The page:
In the News

Divisions clear in race for 28th Assembly District

Candidates split on emission law's effect on economy

Tuesday October 19, 2010

 


The Monterey County Herald, October 19, 2010


Divisions clear in race for 28th Assembly District


Candidates split on emission law's effect on economy


By DONNA JONES 
MediaNews


WATSONVILLE — Progressive Democrat Luis Alejo squares off against conservative Republican Rob Bernosky in the 28th Assembly District race, giving voters a clear ideological choice.


The winner will replace Assemblywoman Anna Caballero, a moderate Democrat who's made a name working on water and agricultural issues.


In a district with above-average unemployment, getting the state's slumping economy moving is the key issue.


Alejo, Watsonville's mayor, is the front-runner after trouncing two rivals in the Democratic primary in June. He leads Bernosky, a Hollister business consultant, in endorsements and fundraising, and the district favors Democrats in voter registration.


"The No. 1 issue is to get people working again," Alejo said.


Alejo, 36, proposes that state government, which spends upward of $30 billion a year on construction projects, give a 5 percent preference in bidding to California companies to reward those who are investing in the state and to keep taxpayer dollars and jobs here.


"A lot of these contracts are being won by companies from outside California or countries abroad," he said. "We want to make sure the money circulates in the state."


He opposes Proposition 23, which would suspend AB 32, the state law designed to combat greenhouse gases. Alejo argues the law will generate jobs in green industries.


"California is taking the lead in creating future jobs, (and) at the same time, having policies to reduce carbon emissions," he said.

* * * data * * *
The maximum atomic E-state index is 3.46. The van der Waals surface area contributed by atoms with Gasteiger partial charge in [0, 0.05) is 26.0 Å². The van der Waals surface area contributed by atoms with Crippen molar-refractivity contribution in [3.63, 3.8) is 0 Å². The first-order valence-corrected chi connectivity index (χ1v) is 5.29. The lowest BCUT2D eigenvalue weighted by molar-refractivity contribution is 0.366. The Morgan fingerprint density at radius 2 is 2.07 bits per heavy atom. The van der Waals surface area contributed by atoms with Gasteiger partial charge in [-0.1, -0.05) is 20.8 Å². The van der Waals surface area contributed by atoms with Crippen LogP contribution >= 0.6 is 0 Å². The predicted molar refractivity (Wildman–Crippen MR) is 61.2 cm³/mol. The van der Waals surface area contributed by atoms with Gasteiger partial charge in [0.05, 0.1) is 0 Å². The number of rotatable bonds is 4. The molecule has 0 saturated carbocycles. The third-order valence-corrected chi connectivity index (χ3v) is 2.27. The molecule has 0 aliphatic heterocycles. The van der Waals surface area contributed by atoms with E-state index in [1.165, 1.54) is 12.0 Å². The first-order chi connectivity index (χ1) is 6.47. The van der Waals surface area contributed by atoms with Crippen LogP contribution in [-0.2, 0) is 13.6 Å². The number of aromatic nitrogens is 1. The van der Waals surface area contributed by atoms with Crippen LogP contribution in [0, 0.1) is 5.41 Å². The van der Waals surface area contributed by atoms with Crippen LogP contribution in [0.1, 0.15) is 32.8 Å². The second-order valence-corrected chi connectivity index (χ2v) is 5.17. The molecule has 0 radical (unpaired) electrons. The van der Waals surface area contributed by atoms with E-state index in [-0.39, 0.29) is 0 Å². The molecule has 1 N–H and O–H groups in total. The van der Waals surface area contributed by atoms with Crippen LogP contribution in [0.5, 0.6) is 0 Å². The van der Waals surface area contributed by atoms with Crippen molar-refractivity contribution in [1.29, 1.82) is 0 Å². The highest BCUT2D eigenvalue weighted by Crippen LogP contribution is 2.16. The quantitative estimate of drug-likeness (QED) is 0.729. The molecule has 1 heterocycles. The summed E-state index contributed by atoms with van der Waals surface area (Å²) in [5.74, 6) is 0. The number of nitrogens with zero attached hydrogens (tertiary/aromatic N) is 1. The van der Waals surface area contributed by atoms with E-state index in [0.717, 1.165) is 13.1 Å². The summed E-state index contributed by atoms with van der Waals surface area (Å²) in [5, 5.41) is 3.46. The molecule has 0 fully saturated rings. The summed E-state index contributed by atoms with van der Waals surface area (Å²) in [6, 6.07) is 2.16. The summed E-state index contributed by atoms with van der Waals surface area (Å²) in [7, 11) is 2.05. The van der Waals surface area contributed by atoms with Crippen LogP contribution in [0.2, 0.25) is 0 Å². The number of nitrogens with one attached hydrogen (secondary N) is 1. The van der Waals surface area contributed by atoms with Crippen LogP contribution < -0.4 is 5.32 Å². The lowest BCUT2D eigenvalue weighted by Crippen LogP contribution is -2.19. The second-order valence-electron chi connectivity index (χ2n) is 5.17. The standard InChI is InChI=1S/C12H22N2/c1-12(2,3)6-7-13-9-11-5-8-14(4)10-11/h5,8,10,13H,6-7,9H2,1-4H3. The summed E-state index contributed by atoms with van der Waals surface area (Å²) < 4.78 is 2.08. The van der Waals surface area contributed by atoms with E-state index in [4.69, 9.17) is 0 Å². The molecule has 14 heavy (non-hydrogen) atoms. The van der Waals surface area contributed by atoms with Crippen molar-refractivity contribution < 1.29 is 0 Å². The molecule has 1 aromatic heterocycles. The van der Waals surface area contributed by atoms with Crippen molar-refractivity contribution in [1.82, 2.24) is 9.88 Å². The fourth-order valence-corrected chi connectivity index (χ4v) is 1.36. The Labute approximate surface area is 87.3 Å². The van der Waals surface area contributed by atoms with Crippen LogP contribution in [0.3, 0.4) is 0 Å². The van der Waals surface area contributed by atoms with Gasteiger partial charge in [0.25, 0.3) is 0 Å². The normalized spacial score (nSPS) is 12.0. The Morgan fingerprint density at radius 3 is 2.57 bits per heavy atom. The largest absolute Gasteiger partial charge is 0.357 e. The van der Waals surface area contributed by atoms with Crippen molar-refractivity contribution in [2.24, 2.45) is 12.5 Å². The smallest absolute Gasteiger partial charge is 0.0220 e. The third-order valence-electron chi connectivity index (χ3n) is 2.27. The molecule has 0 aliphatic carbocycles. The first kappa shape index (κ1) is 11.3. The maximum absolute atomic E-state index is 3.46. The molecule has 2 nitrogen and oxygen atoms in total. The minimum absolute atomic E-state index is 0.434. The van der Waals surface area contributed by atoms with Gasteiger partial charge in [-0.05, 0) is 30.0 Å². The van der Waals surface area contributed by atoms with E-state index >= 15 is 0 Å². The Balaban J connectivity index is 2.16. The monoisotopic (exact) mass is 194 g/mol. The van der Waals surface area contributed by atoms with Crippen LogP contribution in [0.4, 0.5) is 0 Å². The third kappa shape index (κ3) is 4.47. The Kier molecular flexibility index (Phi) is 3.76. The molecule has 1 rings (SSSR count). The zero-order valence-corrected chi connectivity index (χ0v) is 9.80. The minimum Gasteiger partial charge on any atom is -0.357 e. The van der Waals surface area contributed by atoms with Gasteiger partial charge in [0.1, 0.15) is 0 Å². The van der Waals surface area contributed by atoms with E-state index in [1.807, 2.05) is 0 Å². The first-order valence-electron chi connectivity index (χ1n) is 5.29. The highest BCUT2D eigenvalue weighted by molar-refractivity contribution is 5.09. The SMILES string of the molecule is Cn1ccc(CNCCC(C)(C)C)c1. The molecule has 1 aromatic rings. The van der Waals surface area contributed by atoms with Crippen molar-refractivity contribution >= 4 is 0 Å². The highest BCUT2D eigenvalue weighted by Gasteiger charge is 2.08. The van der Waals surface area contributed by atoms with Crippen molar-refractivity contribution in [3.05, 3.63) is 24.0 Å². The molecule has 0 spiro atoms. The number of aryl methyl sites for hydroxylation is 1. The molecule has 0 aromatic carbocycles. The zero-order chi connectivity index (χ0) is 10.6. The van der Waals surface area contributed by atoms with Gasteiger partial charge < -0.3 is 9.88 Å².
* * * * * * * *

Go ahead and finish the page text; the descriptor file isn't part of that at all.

Bernosky pointed to AB32 as an example of state regulations that, along with "excessive taxation," are strangling California's economy.


He questions the science behind climate change, but beyond that, says tackling the issue alone puts the state at a competitive disadvantage.


"The rest of the country, the rest of the world, has to be onboard," he said.


Bernosky, 46, also wants to cut corporate taxes to avoid losing businesses to states offering a better deal.


"The No. 1 way we can create jobs is by becoming a business-friendly state," he said.


Bernosky said his corporate experience will serve him well in Sacramento. He said he's more conservative than the district or state at large, but that he'll limit his agenda to four areas: private sector job creation, education reform, agriculture water and shrinking government.


"My agenda is a mile deep and an inch wide," he said.


Alejo said his other top priorities are ensuring safe neighborhoods and that schools have adequate resources.


He said his stint as a legislative assistant in Sacramento and the relationships he's built with elected officials throughout the district will make him an effective leader.


"I have the credentials, the education, the only experience in the Capitol. For me, that's the main message," Alejo said. "Who's going to be most effective?"